New Delhi’s toxic air exacerbates coronavirus threat

Medical experts have warned that the toxic pollution that envelops New Delhi annually will lead to more coronavirus deaths.

By 7am in mid-November, the air in New Delhi smells of acrid smoke and the sky is covered by a grimy brown haze. The air quality is comparable to Beijing on its most polluted days, and will deteriorate further as the temperature and winds drop, blanketing the national capital region in smog for months.

Farm stubble burning, vehicle emissions and the encroaching winter have pushed the city’s air quality index into the severe category at the same time that more than 5,000 coronavirus cases are being confirmed daily.

Doctors said that the pandemic has exposed how pollution has made populations more vulnerable to disease, warning that a flood of coronavirus patients with severe symptoms, aggravated by the hazardous air, could overwhelm India’s hospitals.

“There is a definitive association between Covid mortality and air pollution,” said Chandrakant Lahariya, an epidemiologist in New Delhi. “More people with respiratory diseases will develop symptoms.”

Long-term exposure to air pollution is linked to 15 per cent of “potentially avoidable” Covid-19 deaths, said researchers behind a new study published in the journal Cardiovascular Research.

“Air pollution is acting like a super spreader for Covid,” said Thomas Münzel, a co-author and cardiologist at Johannes Gutenberg University in Mainz, Germany. He said that particulate matter made lungs more susceptible to coronavirus infection.

India’s pollution season poses a perennial problem for authorities who have failed to develop a successful strategy to curb emissions. Every year, smog blankets north India, home to 10 of the 15 most polluted cities in the world.

Last year, when the index hit 1,000 — it should be below 50 — Delhi state chief minister Arvind Kejriwal said the capital had “turned into a gas chamber”.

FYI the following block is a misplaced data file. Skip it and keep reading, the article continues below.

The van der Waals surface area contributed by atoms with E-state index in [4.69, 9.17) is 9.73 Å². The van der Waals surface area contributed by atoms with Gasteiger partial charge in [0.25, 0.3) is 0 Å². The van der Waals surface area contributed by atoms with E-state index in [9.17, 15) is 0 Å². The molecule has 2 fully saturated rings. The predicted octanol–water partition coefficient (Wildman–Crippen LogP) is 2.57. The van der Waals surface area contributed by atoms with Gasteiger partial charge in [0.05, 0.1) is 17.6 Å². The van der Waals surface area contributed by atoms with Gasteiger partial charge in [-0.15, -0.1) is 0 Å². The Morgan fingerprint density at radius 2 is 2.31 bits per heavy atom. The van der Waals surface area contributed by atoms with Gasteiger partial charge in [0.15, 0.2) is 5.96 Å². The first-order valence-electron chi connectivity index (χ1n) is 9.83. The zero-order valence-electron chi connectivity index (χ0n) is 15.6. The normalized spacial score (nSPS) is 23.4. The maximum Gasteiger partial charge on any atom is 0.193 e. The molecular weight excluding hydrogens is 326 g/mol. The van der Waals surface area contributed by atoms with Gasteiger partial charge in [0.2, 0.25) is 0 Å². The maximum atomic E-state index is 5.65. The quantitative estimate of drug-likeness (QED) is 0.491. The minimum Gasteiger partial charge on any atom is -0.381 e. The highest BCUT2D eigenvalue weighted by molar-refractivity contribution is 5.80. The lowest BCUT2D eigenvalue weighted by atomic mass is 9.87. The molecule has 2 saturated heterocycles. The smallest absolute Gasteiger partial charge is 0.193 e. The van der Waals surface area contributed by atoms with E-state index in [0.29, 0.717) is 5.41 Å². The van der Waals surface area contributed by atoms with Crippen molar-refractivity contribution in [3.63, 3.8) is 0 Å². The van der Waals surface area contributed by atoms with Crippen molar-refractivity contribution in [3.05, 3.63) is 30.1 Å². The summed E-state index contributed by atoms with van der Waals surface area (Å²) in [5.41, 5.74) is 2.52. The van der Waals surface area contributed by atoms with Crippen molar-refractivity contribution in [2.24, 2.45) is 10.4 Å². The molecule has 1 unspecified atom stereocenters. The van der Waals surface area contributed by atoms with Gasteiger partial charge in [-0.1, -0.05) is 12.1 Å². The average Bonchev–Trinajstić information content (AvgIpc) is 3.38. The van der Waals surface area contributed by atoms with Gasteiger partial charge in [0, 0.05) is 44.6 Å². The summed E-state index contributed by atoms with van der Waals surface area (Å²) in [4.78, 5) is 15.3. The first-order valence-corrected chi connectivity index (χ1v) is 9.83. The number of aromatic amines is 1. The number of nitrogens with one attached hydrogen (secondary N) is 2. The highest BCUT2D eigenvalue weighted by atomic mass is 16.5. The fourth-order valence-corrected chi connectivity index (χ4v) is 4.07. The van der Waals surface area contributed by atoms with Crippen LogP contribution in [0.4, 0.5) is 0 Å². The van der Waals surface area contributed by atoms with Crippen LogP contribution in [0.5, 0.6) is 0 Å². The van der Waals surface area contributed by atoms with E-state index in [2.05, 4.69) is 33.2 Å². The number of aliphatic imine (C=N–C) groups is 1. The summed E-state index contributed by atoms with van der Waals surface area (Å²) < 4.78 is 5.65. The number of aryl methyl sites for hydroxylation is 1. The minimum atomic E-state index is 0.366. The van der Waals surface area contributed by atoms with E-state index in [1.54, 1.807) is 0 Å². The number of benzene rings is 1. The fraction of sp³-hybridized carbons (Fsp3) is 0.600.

Mr Kejriwal’s government last month launched a “Green War Room”, which is responsible for monitoring pollution levels in the national capital region and deploying enforcement agencies to crack down on environmental offences such as garbage burning and illegal industrial activity.

One of the war room’s early recruits was Aashima Arora. Ms Arora left her well-paid job at Citibank to join the Air Pollution Action Group, determined to tackle the toxic air that kills more than 1m Indians every year.

As a child growing up in New Delhi, Ms Arora did not even know the colour of the sky until a family holiday to the Himalayas when she was five.

“I do not remember seeing blue skies in Delhi. They are as rare as rainbows,” said the 24-year-old, who blames the thick smog that chokes the city for her asthma and severe allergies.

“In winter I’m [usually] scared to go out of my house. Now with coronavirus . . . it’s absolutely frightening,” she said.

Environmental activist Licypriya Kangujam, 9, holds a banner during a solo demonstration in front of India’s parliament © AFP via Getty Images

Inside the war room, a series of giant screens display air quality indicators as well as satellite maps that identify fires.

There is also a dashboard to track complaints about pollution that could exacerbate the smog, with the public encouraged to alert the authorities to non-compliant construction sites, burning rubbish or illegal industrial work with a new app.

The pollution has also spurred entrepreneurship. Jai Dhar Gupta, chief executive of New Delhi-based mask manufacturer Nirvana Being, said sales this year had surged 3,000 per cent.

“We already have a respiratory virus [Covid-19] that we don’t understand, now we are adding tons and tons of poison in the air,” said Mr Gupta, who founded his business in 2015 after his lungs collapsed when he was training for a marathon in New Delhi.

“We are going to experience an unprecedented public health catastrophe.”

After battering big cities, coronavirus is now sweeping through India’s rural areas, where the bulk of the population lives and medical infrastructure is weak.

The nation of 1.4bn people has the world’s second-highest number of coronavirus infections with more than 8.85m cases and has recorded 130,000 deaths.

A government-appointed panel recently concluded that the country’s outbreak may have peaked, and could be under control by February. But the claim was disputed by experts who point out that testing data and deaths may be under-reported.

It is not just in the capital that fears are mounting. Puneet Singh Perhar, a pulmonologist based in Jalandhar, in the northern state of Punjab, said: “Every winter the condition of patients with respiratory diseases such as asthma, chronic obstructive pulmonary disease and bronchitis gets aggravated due to air pollution in north India.”

“This time there is the coronavirus infection as well,” he added. “The number of patients will surge. It’s scary.”

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